Agile Business Analysis begins with a basic concept of the simple feedback loop shown here. No matter what flavor of Agile you are using, everything you do in Agile can be boiled down to an application of this feedback loop.
Inspecting and Adapting
In Agile, you are either inspecting or adapting. Either you are gathering information based on data, interviews, research, or other sources, or you are taking the information and determining what to do about it. This simple feedback loop is applied to all levels of planning in the organization.
When we talk about levels of planning – that is what the Agile Extension® calls a Horizon. IIBA breaks it down into 3 Horizons
- Strategy – Looking long-range to determine opportunities and risks and come up with potential needs or opportunities.
- Initiative – Reviewing the opportunities and needs identified by Strategy, and determining a broad approach to meet that challenge
- Delivery – Actually performing the work defined in the Initiative horizon.
Each Agile framework has certain things in common.
There is a heavy emphasis on incremental delivery. In this case, I don’t just mean the final product from the Delivery Horizon, but incremental delivery of whatever outputs are appropriate for each of the horizons. Whether that is potential initiatives at the Strategy Horizon, Product Plans for the Initiative Horizon, or Working Software at the Delivery Horizon, all of them are delivering something. And they do this in recurring periods – at a cadence.
All Agile approaches prioritize effort based on value. They may disagree on who and how value is determined, but whatever the value proposition is, that is the basis for prioritized work. For example, a manufacturer might view value as Quality Control. Another might see it as Time to Delivery. A third might view it as Revenue. And there can be a debate on which of those is right. But whatever comes out must be meeting an agreed-upon priority.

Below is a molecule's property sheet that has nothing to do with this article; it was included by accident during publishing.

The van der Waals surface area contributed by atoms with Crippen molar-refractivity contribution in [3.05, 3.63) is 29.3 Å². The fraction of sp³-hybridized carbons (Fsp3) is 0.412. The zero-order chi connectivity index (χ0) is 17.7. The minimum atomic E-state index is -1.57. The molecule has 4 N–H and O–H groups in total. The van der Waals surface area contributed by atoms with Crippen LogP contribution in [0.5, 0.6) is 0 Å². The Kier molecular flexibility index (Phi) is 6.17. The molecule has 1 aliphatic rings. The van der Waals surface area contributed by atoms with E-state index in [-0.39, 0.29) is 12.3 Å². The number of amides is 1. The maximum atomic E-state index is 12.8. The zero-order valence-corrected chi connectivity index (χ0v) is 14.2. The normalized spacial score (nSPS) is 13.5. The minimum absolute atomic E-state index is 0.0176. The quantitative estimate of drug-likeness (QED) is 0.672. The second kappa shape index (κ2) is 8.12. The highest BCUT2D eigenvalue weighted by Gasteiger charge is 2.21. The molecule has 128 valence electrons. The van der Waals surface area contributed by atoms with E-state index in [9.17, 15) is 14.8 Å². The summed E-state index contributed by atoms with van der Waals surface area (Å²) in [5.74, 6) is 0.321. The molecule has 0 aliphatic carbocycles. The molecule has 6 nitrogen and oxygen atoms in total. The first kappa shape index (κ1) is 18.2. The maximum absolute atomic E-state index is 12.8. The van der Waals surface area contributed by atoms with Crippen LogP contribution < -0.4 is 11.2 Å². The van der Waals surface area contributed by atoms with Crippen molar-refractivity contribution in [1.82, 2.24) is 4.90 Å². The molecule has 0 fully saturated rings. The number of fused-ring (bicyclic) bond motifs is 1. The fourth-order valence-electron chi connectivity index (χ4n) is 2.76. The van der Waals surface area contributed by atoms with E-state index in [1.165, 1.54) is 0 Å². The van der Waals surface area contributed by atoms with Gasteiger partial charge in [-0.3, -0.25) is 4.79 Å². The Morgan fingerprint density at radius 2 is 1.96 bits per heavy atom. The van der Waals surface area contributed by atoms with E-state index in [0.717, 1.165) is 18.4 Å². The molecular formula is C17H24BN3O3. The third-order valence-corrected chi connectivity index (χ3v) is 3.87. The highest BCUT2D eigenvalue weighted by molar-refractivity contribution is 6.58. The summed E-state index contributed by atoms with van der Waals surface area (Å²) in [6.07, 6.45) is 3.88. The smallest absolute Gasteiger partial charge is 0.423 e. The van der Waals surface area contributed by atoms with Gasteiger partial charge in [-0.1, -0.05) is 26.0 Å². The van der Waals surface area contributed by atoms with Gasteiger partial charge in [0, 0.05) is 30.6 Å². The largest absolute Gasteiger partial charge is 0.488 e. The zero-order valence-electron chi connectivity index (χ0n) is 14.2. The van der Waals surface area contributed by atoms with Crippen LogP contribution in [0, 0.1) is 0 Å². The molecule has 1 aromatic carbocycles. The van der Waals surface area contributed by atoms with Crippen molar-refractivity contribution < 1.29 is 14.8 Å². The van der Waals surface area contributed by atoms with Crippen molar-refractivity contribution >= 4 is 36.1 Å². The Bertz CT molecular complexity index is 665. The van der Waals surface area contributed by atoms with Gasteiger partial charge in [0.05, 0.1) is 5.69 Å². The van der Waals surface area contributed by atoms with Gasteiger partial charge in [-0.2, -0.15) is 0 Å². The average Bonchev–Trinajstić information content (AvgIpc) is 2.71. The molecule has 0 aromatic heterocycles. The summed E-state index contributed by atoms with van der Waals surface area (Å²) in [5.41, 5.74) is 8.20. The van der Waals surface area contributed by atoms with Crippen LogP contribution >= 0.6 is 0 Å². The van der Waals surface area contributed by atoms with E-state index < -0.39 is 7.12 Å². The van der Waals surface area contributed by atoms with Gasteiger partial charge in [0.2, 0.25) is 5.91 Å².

All employ an iterative approach. So what is produced in each iteration? The answer is just a little more than you had the previous iteration. All flavors of Agile deal with Small Slices of the solution. And they all have the idea that at the end of each iteration, that work is ready to go.
All agile frameworks promote rapid delivery. In Agile, there’s no more of this waiting until the entire thing is finished and testing it then, finding errors at the end, and having to rebuild large sections. You build a small chunk, check it, and roll it out. And it works when it is built.
It has been tested and approved, which allows rapid feedback. If it isn’t accepted, you find out almost immediately, before building more on top of something that doesn’t work.
And again, adapting to change. This goes back to iterative and adaptive planning. All flavors of Agile have some form of this built into them.
Agile Analysis understands the value of feedback because of its effect on several important aspects of work.
- Feedback guides the discussion of value. There are many ways that value can be determined. The first thing we need to know as an Agile Analyst is what determines value in the context of your work, company, and customers.
- Feedback guides Prioritization. I include this as a separate item because the value equation may change over time. The only way the Analyst will know is from feedback about the change.
- Feedback informs about Opportunities. But even then, having the information is one thing. Knowing what to do with it is something else.
- Change is revealed through feedback. It’s important to understand that the change might be because of data. Often when we think of feedback, we are meaning Human Interactions. But often, it’s not people that tell us of the need for change; it is data or other information.
- Feedback minimizes Uncertainty and Waste. If we build a means to monitor and tie results to possible responses into all of our business processes, including our development cycles, our time to perform corrections will be lessened.
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